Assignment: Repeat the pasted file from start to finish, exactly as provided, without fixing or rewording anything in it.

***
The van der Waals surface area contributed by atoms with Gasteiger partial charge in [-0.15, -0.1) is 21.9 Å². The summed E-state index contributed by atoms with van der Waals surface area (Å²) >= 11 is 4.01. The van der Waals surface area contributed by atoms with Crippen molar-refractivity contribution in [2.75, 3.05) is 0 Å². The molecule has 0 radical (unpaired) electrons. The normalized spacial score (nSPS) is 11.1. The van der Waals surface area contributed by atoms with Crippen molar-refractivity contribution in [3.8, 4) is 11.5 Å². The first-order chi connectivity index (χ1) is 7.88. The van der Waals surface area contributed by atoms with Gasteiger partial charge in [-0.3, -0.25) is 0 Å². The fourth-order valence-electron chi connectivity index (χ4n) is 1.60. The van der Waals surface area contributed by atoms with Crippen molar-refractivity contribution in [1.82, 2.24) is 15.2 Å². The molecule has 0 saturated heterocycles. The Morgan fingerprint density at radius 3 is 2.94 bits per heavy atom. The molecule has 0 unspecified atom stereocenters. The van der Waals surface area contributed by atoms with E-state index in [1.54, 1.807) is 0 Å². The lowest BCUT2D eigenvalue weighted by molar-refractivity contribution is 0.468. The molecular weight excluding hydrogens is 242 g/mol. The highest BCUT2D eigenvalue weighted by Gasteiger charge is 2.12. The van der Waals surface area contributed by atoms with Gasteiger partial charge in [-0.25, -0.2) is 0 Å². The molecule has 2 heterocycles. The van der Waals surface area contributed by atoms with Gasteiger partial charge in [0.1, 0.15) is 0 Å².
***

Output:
The van der Waals surface area contributed by atoms with Gasteiger partial charge in [-0.15, -0.1) is 21.9 Å². The summed E-state index contributed by atoms with van der Waals surface area (Å²) >= 11 is 4.01. The van der Waals surface area contributed by atoms with Crippen molar-refractivity contribution in [2.75, 3.05) is 0 Å². The molecule has 0 radical (unpaired) electrons. The normalized spacial score (nSPS) is 11.1. The van der Waals surface area contributed by atoms with Crippen molar-refractivity contribution in [3.8, 4) is 11.5 Å². The first-order chi connectivity index (χ1) is 7.88. The van der Waals surface area contributed by atoms with Gasteiger partial charge in [-0.3, -0.25) is 0 Å². The fourth-order valence-electron chi connectivity index (χ4n) is 1.60. The van der Waals surface area contributed by atoms with Crippen molar-refractivity contribution in [1.82, 2.24) is 15.2 Å². The molecule has 0 saturated heterocycles. The Morgan fingerprint density at radius 3 is 2.94 bits per heavy atom. The molecule has 0 unspecified atom stereocenters. The van der Waals surface area contributed by atoms with E-state index in [1.54, 1.807) is 0 Å². The lowest BCUT2D eigenvalue weighted by molar-refractivity contribution is 0.468. The molecular weight excluding hydrogens is 242 g/mol. The highest BCUT2D eigenvalue weighted by Gasteiger charge is 2.12. The van der Waals surface area contributed by atoms with Gasteiger partial charge in [-0.25, -0.2) is 0 Å². The molecule has 2 heterocycles. The van der Waals surface area contributed by atoms with Gasteiger partial charge in [0.1, 0.15) is 0 Å².